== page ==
WASHINGTON (AP) -- A major birth control study of nearly 10,000 women is under way in St. Louis that provides a clue about what might happen when a policy takes effect that will make contraceptives available free of charge as preventive care.
The study, called the Contraceptive CHOICE Project, provides free of charge various methods of birth control, from pills to intrauterine devices.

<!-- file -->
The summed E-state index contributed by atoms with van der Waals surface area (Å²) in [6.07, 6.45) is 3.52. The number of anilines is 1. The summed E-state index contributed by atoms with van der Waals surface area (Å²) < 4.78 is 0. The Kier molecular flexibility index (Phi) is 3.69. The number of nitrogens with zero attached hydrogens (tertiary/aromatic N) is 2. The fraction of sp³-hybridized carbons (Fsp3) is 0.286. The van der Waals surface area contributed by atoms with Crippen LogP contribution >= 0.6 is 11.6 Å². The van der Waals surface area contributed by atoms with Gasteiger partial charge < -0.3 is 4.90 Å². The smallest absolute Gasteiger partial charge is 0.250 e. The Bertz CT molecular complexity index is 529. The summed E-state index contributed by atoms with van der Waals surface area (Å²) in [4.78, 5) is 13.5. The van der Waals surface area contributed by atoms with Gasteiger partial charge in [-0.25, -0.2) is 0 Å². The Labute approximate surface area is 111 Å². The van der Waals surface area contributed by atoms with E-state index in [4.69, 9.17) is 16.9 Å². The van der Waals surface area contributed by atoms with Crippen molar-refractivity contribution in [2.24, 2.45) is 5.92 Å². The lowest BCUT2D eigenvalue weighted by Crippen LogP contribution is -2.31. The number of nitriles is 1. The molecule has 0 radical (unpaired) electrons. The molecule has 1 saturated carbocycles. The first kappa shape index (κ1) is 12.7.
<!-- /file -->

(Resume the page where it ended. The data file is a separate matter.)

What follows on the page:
Jeffrey Peipert of Washington University in St. Louis says about 75 percent of women in the study are choosing the IUD or the implant because they're longer-lasting options that have a lower failure rate.
In the U.S., only about 5 percent of U.S. women choose that method.
It's expensive and can cost $600 to nearly $1,000 upfront to be inserted by a doctor without help from insurance.
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